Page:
• glutenin, LMW – (Glu-X3 – A (>5 alleles), B (>7 alleles), D (>2 alleles))
        • γ-gliadins, most – (Gli-X3), homologous proteins exists in Barley.
        • β-gliadins, few – variants of γ-gliadin that migrate with β-gliadins?
      • long arm (Chromosome 1)
        • glutenin, HMW (Glu-X1 – A (>2 alleles), B (>8 alleles), D (>4 alleles))
      • ω-gliadin – (Gli-X1 – A is null @ 84%, B (>8 alleles), D (>4 alleles))
      • glutenin, LMW – (Glu-X3 – A (>5 alleles), B (>7 alleles), D (>2 alleles))
      • γ-gliadins, most – (Gli-X3), homologous proteins exists in Barley.
      • β-gliadins, few – variants of γ-gliadin that migrate with β-gliadins?
      • glutenin, HMW (Glu-X1 – A (>2 alleles), B (>8 alleles), D (>4 alleles))
      • short arm (~30 coding loci over A, B,D undeterminant alleles)
        • α-gliadin – (Gli-X2)
        • β-gliadins, most – (Gli-X2) variants of α-gliadin with alter isoelectric points.
        • γ-gliadins, few – (Gli-X2) variants of α-gliadin that migrate with γ-gliadins?
      • α-gliadin – (Gli-X2)
      • β-gliadins, most – (Gli-X2) variants of α-gliadin with alter isoelectric points.
      • γ-gliadins, few – (Gli-X2) variants of α-gliadin that migrate with γ-gliadins?
      • Gliadins, an example of the prolamins in Triticeae, are separated on the basis of electrophoretic mobility and isoelectric focusing.
        • α-/β-gliadins – soluble in low percentage alcohols.
        • γ-gliadins – ancestral form of cysteine rich gliadin with only intrachain disulfide
        • ω-gliadins – soluble in higher percentages of alcohol and acidic acetonitrile.
      • Cultivar glutelins in Triticeae
        • Glutenin is 35-40% of wheat (Triticum aestivum) protein.
        • Glutenin in wheat forms long covalantly interlinked polymers of two repeating subunits.
          • High molecular weight (HMW) – proline-less (Glu-1 locus)
          • Low molecular weight (LMW) – α-gliadin-like polypeptide (Glu-3 locus)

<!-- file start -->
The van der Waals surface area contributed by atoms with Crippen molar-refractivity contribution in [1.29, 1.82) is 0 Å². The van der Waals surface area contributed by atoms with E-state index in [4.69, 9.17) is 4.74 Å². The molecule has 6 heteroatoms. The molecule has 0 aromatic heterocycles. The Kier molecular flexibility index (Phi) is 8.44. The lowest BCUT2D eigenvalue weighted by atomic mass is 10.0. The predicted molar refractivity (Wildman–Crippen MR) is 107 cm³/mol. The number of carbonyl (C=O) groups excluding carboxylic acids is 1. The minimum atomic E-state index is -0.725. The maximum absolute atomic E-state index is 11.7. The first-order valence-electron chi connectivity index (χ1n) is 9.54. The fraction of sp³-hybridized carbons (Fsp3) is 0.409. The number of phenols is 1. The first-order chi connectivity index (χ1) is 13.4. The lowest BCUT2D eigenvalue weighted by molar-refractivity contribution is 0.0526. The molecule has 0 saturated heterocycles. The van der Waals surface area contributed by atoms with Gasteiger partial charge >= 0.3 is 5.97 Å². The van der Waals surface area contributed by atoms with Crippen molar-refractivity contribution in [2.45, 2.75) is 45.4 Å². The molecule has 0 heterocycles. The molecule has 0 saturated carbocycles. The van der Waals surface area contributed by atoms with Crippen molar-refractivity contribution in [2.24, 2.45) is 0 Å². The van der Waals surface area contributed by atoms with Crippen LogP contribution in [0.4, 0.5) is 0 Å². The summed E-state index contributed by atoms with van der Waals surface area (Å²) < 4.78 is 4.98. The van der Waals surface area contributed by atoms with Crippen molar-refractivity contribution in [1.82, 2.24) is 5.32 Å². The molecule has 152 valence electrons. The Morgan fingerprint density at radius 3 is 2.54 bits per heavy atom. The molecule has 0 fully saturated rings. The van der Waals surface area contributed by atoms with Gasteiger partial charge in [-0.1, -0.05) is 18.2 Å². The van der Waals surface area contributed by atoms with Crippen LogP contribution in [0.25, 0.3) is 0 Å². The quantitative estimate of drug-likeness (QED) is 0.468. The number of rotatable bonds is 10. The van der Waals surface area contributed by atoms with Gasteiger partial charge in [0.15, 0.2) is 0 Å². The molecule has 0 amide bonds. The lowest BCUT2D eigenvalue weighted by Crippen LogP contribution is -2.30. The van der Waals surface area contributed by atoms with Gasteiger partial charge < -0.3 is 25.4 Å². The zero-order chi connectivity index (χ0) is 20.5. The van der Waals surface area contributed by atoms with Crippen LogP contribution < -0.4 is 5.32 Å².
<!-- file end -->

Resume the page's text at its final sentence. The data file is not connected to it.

• Barley (Hordeum) has two glutelins, soluble at high pH, precipitates at low pH.
          • α-glutelin (major component, HMW) – cuts at 1 to 3% rel. saturation ammonium sulfate
          • β-glutelin (minor component) – cuts at 18% rel. saturation ammonium sulfate
        • Rye (Secalin) has one glutelin
          • HMW – (equivalent of Barley α-glutelin)
          • LMW – subspecies sylvestre has (Glu-R3) glutenin-like (Ssy1, Ssy2 and Ssy3 loci)
      • α-/β-gliadins – soluble in low percentage alcohols.
      • γ-gliadins – ancestral form of cysteine rich gliadin with only intrachain disulfide
      • ω-gliadins – soluble in higher percentages of alcohol and acidic acetonitrile.
      • Glutenin is 35-40% of wheat (Triticum aestivum) protein.
      • Glutenin in wheat forms long covalantly interlinked polymers of two repeating subunits.
        • High molecular weight (HMW) – proline-less (Glu-1 locus)
        • Low molecular weight (LMW) – α-gliadin-like polypeptide (Glu-3 locus)
      • Barley (Hordeum) has two glutelins, soluble at high pH, precipitates at low pH.
        • α-glutelin (major component, HMW) – cuts at 1 to 3% rel. saturation ammonium sulfate
        • β-glutelin (minor component) – cuts at 18% rel. saturation ammonium sulfate
      • Rye (Secalin) has one glutelin
        • HMW – (equivalent of Barley α-glutelin)
        • LMW – subspecies sylvestre has (Glu-R3) glutenin-like (Ssy1, Ssy2 and Ssy3 loci)
      • High molecular weight (HMW) – proline-less (Glu-1 locus)
      • Low molecular weight (LMW) – α-gliadin-like polypeptide (Glu-3 locus)
      • α-glutelin (major component, HMW) – cuts at 1 to 3% rel. saturation ammonium sulfate
      • β-glutelin (minor component) – cuts at 18% rel. saturation ammonium sulfate
      • HMW – (equivalent of Barley α-glutelin)
      • LMW – subspecies sylvestre has (Glu-R3) glutenin-like (Ssy1, Ssy2 and Ssy3 loci)